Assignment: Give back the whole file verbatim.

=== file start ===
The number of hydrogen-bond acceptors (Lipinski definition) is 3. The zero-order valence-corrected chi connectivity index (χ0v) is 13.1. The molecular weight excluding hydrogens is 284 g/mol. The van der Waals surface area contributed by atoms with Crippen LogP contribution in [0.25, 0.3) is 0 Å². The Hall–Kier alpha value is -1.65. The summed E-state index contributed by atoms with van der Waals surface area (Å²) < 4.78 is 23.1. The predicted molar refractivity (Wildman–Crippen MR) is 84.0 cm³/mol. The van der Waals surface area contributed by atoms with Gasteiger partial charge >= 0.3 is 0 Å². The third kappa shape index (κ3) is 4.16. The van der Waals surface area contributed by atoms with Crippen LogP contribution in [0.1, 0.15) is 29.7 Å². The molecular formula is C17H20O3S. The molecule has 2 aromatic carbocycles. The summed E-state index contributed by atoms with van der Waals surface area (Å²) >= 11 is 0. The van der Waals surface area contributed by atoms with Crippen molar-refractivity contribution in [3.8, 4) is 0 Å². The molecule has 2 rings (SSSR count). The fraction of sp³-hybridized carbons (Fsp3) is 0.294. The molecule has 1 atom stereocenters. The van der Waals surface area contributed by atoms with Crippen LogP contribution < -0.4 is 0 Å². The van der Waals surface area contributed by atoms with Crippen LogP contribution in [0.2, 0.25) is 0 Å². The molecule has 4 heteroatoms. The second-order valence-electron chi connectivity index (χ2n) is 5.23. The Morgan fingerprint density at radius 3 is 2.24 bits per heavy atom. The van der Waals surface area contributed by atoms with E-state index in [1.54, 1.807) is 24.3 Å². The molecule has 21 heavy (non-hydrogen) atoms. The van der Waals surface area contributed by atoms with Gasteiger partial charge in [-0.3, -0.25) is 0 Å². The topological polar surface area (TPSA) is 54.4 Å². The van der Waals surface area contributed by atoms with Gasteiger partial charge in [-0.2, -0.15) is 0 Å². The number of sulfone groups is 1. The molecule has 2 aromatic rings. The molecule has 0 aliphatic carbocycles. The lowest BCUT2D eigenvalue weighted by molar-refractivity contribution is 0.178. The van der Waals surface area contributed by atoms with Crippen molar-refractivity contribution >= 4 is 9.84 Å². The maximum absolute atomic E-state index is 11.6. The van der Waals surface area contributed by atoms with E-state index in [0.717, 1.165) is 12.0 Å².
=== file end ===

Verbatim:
The number of hydrogen-bond acceptors (Lipinski definition) is 3. The zero-order valence-corrected chi connectivity index (χ0v) is 13.1. The molecular weight excluding hydrogens is 284 g/mol. The van der Waals surface area contributed by atoms with Crippen LogP contribution in [0.25, 0.3) is 0 Å². The Hall–Kier alpha value is -1.65. The summed E-state index contributed by atoms with van der Waals surface area (Å²) < 4.78 is 23.1. The predicted molar refractivity (Wildman–Crippen MR) is 84.0 cm³/mol. The van der Waals surface area contributed by atoms with Gasteiger partial charge >= 0.3 is 0 Å². The third kappa shape index (κ3) is 4.16. The van der Waals surface area contributed by atoms with Crippen LogP contribution in [0.1, 0.15) is 29.7 Å². The molecular formula is C17H20O3S. The molecule has 2 aromatic carbocycles. The summed E-state index contributed by atoms with van der Waals surface area (Å²) >= 11 is 0. The van der Waals surface area contributed by atoms with Crippen molar-refractivity contribution in [3.8, 4) is 0 Å². The molecule has 2 rings (SSSR count). The fraction of sp³-hybridized carbons (Fsp3) is 0.294. The molecule has 1 atom stereocenters. The van der Waals surface area contributed by atoms with Crippen LogP contribution < -0.4 is 0 Å². The van der Waals surface area contributed by atoms with Crippen LogP contribution in [0.2, 0.25) is 0 Å². The molecule has 4 heteroatoms. The second-order valence-electron chi connectivity index (χ2n) is 5.23. The Morgan fingerprint density at radius 3 is 2.24 bits per heavy atom. The van der Waals surface area contributed by atoms with E-state index in [1.54, 1.807) is 24.3 Å². The molecule has 21 heavy (non-hydrogen) atoms. The van der Waals surface area contributed by atoms with Gasteiger partial charge in [-0.3, -0.25) is 0 Å². The topological polar surface area (TPSA) is 54.4 Å². The van der Waals surface area contributed by atoms with Gasteiger partial charge in [-0.2, -0.15) is 0 Å². The number of sulfone groups is 1. The molecule has 2 aromatic rings. The molecule has 0 aliphatic carbocycles. The lowest BCUT2D eigenvalue weighted by molar-refractivity contribution is 0.178. The van der Waals surface area contributed by atoms with Crippen molar-refractivity contribution >= 4 is 9.84 Å². The maximum absolute atomic E-state index is 11.6. The van der Waals surface area contributed by atoms with E-state index in [0.717, 1.165) is 12.0 Å².